Likewise, you can reduce the contrast all the way down to 118:1 (0/100) but again the image just doesn’t look right. However, unlike with the vast majority of monitors where it’s simply not worth touching the contrast setting, here you can comfortably play around. Anything between 40/100 and 85/100 is useable, though we would be inclined to stick with the default setting.
Also up to snuff is the gamma score. This is the rate of change from light to dark, with a high gamma score making for a darker looking image while a lower gamma makes for a lighter looking image. The standard for Windows computers is 2.2 so this display gets very close, which is good as there isn’t an option in the OSD to adjust this.
Overall colour fidelity is also impressive. A Delta E score reveals how fine a difference between colours a display can show, with a lower score being better. An average of 1 or below is excellent, while below 3 is good, so this display’s score of 1.13 is impressive.
Finally, we come to the overall uniformity of the display’s image and here the MAG271CR again impresses. Its brightness varies by just 3.5% on average across its entire surface while colour accuracy also varies by just 1.4%. Both are excellent results.
So that’s the default image quality but displays can also be calibrated, which is what we did. As mentioned earlier, all it took to bring colour balance into line was changing the colour balance settings from 50x50x50 to 50x50x47 (RGB). The rest of the calibration process was done automatically in software.
Our test results after calibration were interesting. Colour temperature had improved but was still higher than it should be but otherwise colour accuracy and gamma both improved.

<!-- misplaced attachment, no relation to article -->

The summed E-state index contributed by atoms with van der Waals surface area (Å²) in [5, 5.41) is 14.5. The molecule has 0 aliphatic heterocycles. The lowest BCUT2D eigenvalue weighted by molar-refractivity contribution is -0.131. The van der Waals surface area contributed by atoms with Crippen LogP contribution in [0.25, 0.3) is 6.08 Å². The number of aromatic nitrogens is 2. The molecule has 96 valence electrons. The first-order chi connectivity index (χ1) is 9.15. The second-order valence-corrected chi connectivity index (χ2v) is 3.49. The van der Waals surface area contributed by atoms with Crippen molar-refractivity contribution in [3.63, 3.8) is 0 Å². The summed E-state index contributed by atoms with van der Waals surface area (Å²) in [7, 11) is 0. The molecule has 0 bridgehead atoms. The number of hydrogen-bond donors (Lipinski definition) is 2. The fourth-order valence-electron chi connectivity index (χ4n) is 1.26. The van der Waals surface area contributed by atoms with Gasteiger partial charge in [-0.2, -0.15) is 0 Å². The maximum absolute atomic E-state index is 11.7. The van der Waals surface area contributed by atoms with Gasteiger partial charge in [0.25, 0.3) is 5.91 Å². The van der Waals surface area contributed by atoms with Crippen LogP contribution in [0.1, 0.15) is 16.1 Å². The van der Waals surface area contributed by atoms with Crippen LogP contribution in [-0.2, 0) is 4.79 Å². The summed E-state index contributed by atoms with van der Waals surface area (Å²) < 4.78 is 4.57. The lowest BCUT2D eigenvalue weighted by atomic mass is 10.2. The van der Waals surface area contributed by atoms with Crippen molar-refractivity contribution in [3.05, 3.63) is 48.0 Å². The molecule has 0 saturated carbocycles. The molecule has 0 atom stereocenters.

All told, this was a bit of a tricky display to nail down in terms of its colour performance as it didn’t seem to get along with our test equipment – we’re sure those colour temperature figures are higher than they should be. But the take away is that you’ll probably benefit from reducing the blue colour channel just a little, to get a more accurate image.
With its clear focus on entertainment and gaming, rather than colour accuracy and resolution, the MAG271CR really needs to nail it’s gaming performance but unfortunately it falls short. The problem is simply the native response time of the LCD panel.
VA LCD panels are notoriously the slowest when it comes to response time, with there being far more noticeable ghosting or smearing than with other LCD types. They’re getting better but they’re still the worst. This results in a very soft-looking, blurry image that’s particularly distracting for fast-paced competitive gaming.
MSI’s solution is of course the backlight strobing technology, and sure enough this massively improves the overall sharpness and responsiveness of the image.
The trade off, though, is greatly reduced brightness. The monitor drops from an already fairly modest maximum brightness of 287nits to just 78nits. That’s gloomy even for use in a pitch black room.
Off, Fast, Fastest: Slow response time results in significant ghosting; backlight strobing greatly improves this but reduces brightness
As a comparison, the BenQ XL2735 also uses a backlight strobing technology but the company has partnered it with a 500nits backlight. As a result, the display is still able to deliver up to 300nits with its backlight strobing tech turned on – it also uses a TN panel so the raw response time is far better too.
It’s not that this dimness totally ruins the MAG271CR’s gaming credentials but it does significantly dent them.
As for the 144Hz refresh rate and Freesync, they both work as expected, resulting in a smooth, tear-and stutter-free image.